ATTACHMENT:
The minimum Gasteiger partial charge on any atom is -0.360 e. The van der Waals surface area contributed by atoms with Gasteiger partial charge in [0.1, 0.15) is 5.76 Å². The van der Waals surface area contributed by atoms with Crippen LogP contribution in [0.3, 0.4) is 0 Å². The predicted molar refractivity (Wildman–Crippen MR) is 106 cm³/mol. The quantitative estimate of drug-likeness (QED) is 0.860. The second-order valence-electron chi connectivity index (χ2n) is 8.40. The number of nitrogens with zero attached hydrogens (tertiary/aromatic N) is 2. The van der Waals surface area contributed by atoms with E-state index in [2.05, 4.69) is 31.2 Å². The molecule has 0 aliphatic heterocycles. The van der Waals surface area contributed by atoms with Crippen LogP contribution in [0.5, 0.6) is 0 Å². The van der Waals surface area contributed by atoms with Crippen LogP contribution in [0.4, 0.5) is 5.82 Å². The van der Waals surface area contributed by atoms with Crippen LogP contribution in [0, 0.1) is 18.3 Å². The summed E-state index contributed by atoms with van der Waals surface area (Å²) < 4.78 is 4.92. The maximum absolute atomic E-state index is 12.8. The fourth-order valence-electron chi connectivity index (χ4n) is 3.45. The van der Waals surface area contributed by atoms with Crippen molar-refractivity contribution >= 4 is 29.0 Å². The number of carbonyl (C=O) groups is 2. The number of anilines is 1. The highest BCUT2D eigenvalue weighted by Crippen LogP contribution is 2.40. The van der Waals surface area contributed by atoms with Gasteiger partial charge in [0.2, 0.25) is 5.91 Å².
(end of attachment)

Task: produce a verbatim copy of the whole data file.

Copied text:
The minimum Gasteiger partial charge on any atom is -0.360 e. The van der Waals surface area contributed by atoms with Gasteiger partial charge in [0.1, 0.15) is 5.76 Å². The van der Waals surface area contributed by atoms with Crippen LogP contribution in [0.3, 0.4) is 0 Å². The predicted molar refractivity (Wildman–Crippen MR) is 106 cm³/mol. The quantitative estimate of drug-likeness (QED) is 0.860. The second-order valence-electron chi connectivity index (χ2n) is 8.40. The number of nitrogens with zero attached hydrogens (tertiary/aromatic N) is 2. The van der Waals surface area contributed by atoms with E-state index in [2.05, 4.69) is 31.2 Å². The molecule has 0 aliphatic heterocycles. The van der Waals surface area contributed by atoms with Crippen LogP contribution in [0.5, 0.6) is 0 Å². The van der Waals surface area contributed by atoms with Crippen LogP contribution in [0.4, 0.5) is 5.82 Å². The van der Waals surface area contributed by atoms with Crippen LogP contribution in [0, 0.1) is 18.3 Å². The summed E-state index contributed by atoms with van der Waals surface area (Å²) < 4.78 is 4.92. The maximum absolute atomic E-state index is 12.8. The fourth-order valence-electron chi connectivity index (χ4n) is 3.45. The van der Waals surface area contributed by atoms with Crippen molar-refractivity contribution >= 4 is 29.0 Å². The number of carbonyl (C=O) groups is 2. The number of anilines is 1. The highest BCUT2D eigenvalue weighted by Crippen LogP contribution is 2.40. The van der Waals surface area contributed by atoms with Gasteiger partial charge in [0.2, 0.25) is 5.91 Å².